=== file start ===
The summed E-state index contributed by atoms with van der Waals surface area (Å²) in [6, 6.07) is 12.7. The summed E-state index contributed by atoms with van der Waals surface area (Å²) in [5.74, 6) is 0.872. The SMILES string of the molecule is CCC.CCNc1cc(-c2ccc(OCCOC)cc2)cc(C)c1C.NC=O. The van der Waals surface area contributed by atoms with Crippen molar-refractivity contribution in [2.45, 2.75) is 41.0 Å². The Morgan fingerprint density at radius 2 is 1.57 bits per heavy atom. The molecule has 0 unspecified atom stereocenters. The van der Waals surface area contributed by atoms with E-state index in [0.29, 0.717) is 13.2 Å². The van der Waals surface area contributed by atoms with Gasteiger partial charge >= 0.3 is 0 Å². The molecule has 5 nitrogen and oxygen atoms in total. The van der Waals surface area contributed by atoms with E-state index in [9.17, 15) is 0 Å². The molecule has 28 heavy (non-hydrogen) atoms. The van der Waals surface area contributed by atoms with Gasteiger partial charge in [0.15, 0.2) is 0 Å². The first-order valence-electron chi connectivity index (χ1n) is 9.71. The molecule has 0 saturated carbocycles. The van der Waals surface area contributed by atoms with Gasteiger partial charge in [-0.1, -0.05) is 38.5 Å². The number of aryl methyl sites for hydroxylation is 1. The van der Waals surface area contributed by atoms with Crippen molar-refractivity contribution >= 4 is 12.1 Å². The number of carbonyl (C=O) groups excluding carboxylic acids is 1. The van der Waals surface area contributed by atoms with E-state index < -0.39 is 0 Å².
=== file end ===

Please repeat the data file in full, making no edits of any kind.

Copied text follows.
The summed E-state index contributed by atoms with van der Waals surface area (Å²) in [6, 6.07) is 12.7. The summed E-state index contributed by atoms with van der Waals surface area (Å²) in [5.74, 6) is 0.872. The SMILES string of the molecule is CCC.CCNc1cc(-c2ccc(OCCOC)cc2)cc(C)c1C.NC=O. The van der Waals surface area contributed by atoms with Crippen molar-refractivity contribution in [2.45, 2.75) is 41.0 Å². The Morgan fingerprint density at radius 2 is 1.57 bits per heavy atom. The molecule has 0 unspecified atom stereocenters. The van der Waals surface area contributed by atoms with E-state index in [0.29, 0.717) is 13.2 Å². The van der Waals surface area contributed by atoms with Gasteiger partial charge >= 0.3 is 0 Å². The molecule has 5 nitrogen and oxygen atoms in total. The van der Waals surface area contributed by atoms with E-state index in [9.17, 15) is 0 Å². The molecule has 28 heavy (non-hydrogen) atoms. The van der Waals surface area contributed by atoms with Gasteiger partial charge in [0.15, 0.2) is 0 Å². The first-order valence-electron chi connectivity index (χ1n) is 9.71. The molecule has 0 saturated carbocycles. The van der Waals surface area contributed by atoms with Gasteiger partial charge in [-0.1, -0.05) is 38.5 Å². The number of aryl methyl sites for hydroxylation is 1. The van der Waals surface area contributed by atoms with Crippen molar-refractivity contribution >= 4 is 12.1 Å². The number of carbonyl (C=O) groups excluding carboxylic acids is 1. The van der Waals surface area contributed by atoms with E-state index < -0.39 is 0 Å².